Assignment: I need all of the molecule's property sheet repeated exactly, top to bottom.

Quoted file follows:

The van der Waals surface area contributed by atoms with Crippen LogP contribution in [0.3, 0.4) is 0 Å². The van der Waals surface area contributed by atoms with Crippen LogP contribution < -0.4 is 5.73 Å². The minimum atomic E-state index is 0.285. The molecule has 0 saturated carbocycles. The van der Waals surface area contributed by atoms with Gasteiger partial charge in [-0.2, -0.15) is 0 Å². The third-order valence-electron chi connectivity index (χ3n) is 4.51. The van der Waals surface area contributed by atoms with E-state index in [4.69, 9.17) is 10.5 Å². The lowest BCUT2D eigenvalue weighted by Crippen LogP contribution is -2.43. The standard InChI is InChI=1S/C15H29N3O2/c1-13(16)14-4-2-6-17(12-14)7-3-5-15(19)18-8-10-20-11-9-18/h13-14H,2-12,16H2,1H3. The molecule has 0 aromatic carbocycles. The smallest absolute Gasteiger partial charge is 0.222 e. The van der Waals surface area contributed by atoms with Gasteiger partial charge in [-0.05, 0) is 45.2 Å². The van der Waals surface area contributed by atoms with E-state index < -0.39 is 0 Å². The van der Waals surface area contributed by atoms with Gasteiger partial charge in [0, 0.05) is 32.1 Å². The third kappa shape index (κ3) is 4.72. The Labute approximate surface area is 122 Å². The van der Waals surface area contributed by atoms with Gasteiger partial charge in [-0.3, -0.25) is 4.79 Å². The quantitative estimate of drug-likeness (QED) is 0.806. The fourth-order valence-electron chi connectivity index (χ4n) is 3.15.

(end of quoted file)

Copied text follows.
The van der Waals surface area contributed by atoms with Crippen LogP contribution in [0.3, 0.4) is 0 Å². The van der Waals surface area contributed by atoms with Crippen LogP contribution < -0.4 is 5.73 Å². The minimum atomic E-state index is 0.285. The molecule has 0 saturated carbocycles. The van der Waals surface area contributed by atoms with Gasteiger partial charge in [-0.2, -0.15) is 0 Å². The third-order valence-electron chi connectivity index (χ3n) is 4.51. The van der Waals surface area contributed by atoms with E-state index in [4.69, 9.17) is 10.5 Å². The lowest BCUT2D eigenvalue weighted by Crippen LogP contribution is -2.43. The standard InChI is InChI=1S/C15H29N3O2/c1-13(16)14-4-2-6-17(12-14)7-3-5-15(19)18-8-10-20-11-9-18/h13-14H,2-12,16H2,1H3. The molecule has 0 aromatic carbocycles. The smallest absolute Gasteiger partial charge is 0.222 e. The van der Waals surface area contributed by atoms with Gasteiger partial charge in [-0.05, 0) is 45.2 Å². The van der Waals surface area contributed by atoms with E-state index < -0.39 is 0 Å². The van der Waals surface area contributed by atoms with Gasteiger partial charge in [0, 0.05) is 32.1 Å². The third kappa shape index (κ3) is 4.72. The Labute approximate surface area is 122 Å². The van der Waals surface area contributed by atoms with Gasteiger partial charge in [-0.3, -0.25) is 4.79 Å². The quantitative estimate of drug-likeness (QED) is 0.806. The fourth-order valence-electron chi connectivity index (χ4n) is 3.15.